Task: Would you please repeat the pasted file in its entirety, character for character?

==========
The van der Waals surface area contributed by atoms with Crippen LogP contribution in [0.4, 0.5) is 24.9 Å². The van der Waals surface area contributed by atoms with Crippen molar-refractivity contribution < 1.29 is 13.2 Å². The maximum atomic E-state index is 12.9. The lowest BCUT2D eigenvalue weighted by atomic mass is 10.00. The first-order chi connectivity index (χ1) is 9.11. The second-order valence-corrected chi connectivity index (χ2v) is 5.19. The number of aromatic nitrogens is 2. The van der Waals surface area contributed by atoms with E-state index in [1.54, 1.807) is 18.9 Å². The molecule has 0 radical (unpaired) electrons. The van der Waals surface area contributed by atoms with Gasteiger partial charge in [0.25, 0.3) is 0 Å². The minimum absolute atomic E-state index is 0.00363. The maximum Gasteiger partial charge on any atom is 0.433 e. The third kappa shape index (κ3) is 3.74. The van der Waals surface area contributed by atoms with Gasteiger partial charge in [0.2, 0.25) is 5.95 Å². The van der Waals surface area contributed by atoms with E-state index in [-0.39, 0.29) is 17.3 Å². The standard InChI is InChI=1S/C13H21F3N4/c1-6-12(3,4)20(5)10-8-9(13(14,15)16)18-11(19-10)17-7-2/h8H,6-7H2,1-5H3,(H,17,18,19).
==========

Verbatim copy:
The van der Waals surface area contributed by atoms with Crippen LogP contribution in [0.4, 0.5) is 24.9 Å². The van der Waals surface area contributed by atoms with Crippen molar-refractivity contribution < 1.29 is 13.2 Å². The maximum atomic E-state index is 12.9. The lowest BCUT2D eigenvalue weighted by atomic mass is 10.00. The first-order chi connectivity index (χ1) is 9.11. The second-order valence-corrected chi connectivity index (χ2v) is 5.19. The number of aromatic nitrogens is 2. The van der Waals surface area contributed by atoms with E-state index in [1.54, 1.807) is 18.9 Å². The molecule has 0 radical (unpaired) electrons. The van der Waals surface area contributed by atoms with Gasteiger partial charge in [0.25, 0.3) is 0 Å². The minimum absolute atomic E-state index is 0.00363. The maximum Gasteiger partial charge on any atom is 0.433 e. The third kappa shape index (κ3) is 3.74. The van der Waals surface area contributed by atoms with Gasteiger partial charge in [0.2, 0.25) is 5.95 Å². The van der Waals surface area contributed by atoms with E-state index in [-0.39, 0.29) is 17.3 Å². The standard InChI is InChI=1S/C13H21F3N4/c1-6-12(3,4)20(5)10-8-9(13(14,15)16)18-11(19-10)17-7-2/h8H,6-7H2,1-5H3,(H,17,18,19).